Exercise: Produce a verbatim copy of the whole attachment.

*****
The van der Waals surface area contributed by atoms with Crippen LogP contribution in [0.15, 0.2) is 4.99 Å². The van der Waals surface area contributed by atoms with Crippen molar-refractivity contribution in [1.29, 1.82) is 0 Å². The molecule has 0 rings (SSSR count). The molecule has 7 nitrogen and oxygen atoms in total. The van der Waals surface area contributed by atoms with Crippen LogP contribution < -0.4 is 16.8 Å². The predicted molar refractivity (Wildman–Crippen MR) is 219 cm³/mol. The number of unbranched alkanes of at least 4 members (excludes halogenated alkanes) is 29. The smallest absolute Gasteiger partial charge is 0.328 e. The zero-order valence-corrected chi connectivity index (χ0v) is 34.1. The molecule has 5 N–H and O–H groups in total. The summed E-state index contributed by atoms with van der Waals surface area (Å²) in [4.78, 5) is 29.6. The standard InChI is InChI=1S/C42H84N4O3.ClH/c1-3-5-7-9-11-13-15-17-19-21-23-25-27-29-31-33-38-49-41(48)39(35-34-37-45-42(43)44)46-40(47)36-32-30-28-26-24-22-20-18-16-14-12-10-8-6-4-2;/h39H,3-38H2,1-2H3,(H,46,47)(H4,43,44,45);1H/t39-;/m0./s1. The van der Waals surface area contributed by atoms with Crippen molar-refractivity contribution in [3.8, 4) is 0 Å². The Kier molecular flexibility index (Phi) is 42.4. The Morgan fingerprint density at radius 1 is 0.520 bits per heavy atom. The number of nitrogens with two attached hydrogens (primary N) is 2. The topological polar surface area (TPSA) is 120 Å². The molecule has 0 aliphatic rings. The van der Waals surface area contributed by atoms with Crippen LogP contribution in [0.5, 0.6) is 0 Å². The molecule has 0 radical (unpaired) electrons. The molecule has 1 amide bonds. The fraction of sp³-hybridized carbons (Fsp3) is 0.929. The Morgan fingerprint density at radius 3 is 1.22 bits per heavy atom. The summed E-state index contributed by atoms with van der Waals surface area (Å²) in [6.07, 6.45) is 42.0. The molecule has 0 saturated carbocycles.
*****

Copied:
The van der Waals surface area contributed by atoms with Crippen LogP contribution in [0.15, 0.2) is 4.99 Å². The van der Waals surface area contributed by atoms with Crippen molar-refractivity contribution in [1.29, 1.82) is 0 Å². The molecule has 0 rings (SSSR count). The molecule has 7 nitrogen and oxygen atoms in total. The van der Waals surface area contributed by atoms with Crippen LogP contribution < -0.4 is 16.8 Å². The predicted molar refractivity (Wildman–Crippen MR) is 219 cm³/mol. The number of unbranched alkanes of at least 4 members (excludes halogenated alkanes) is 29. The smallest absolute Gasteiger partial charge is 0.328 e. The zero-order valence-corrected chi connectivity index (χ0v) is 34.1. The molecule has 5 N–H and O–H groups in total. The summed E-state index contributed by atoms with van der Waals surface area (Å²) in [4.78, 5) is 29.6. The standard InChI is InChI=1S/C42H84N4O3.ClH/c1-3-5-7-9-11-13-15-17-19-21-23-25-27-29-31-33-38-49-41(48)39(35-34-37-45-42(43)44)46-40(47)36-32-30-28-26-24-22-20-18-16-14-12-10-8-6-4-2;/h39H,3-38H2,1-2H3,(H,46,47)(H4,43,44,45);1H/t39-;/m0./s1. The van der Waals surface area contributed by atoms with Crippen molar-refractivity contribution in [3.8, 4) is 0 Å². The Kier molecular flexibility index (Phi) is 42.4. The Morgan fingerprint density at radius 1 is 0.520 bits per heavy atom. The number of nitrogens with two attached hydrogens (primary N) is 2. The topological polar surface area (TPSA) is 120 Å². The molecule has 0 aliphatic rings. The van der Waals surface area contributed by atoms with Crippen LogP contribution in [0.5, 0.6) is 0 Å². The molecule has 0 radical (unpaired) electrons. The molecule has 1 amide bonds. The fraction of sp³-hybridized carbons (Fsp3) is 0.929. The Morgan fingerprint density at radius 3 is 1.22 bits per heavy atom. The summed E-state index contributed by atoms with van der Waals surface area (Å²) in [6.07, 6.45) is 42.0. The molecule has 0 saturated carbocycles.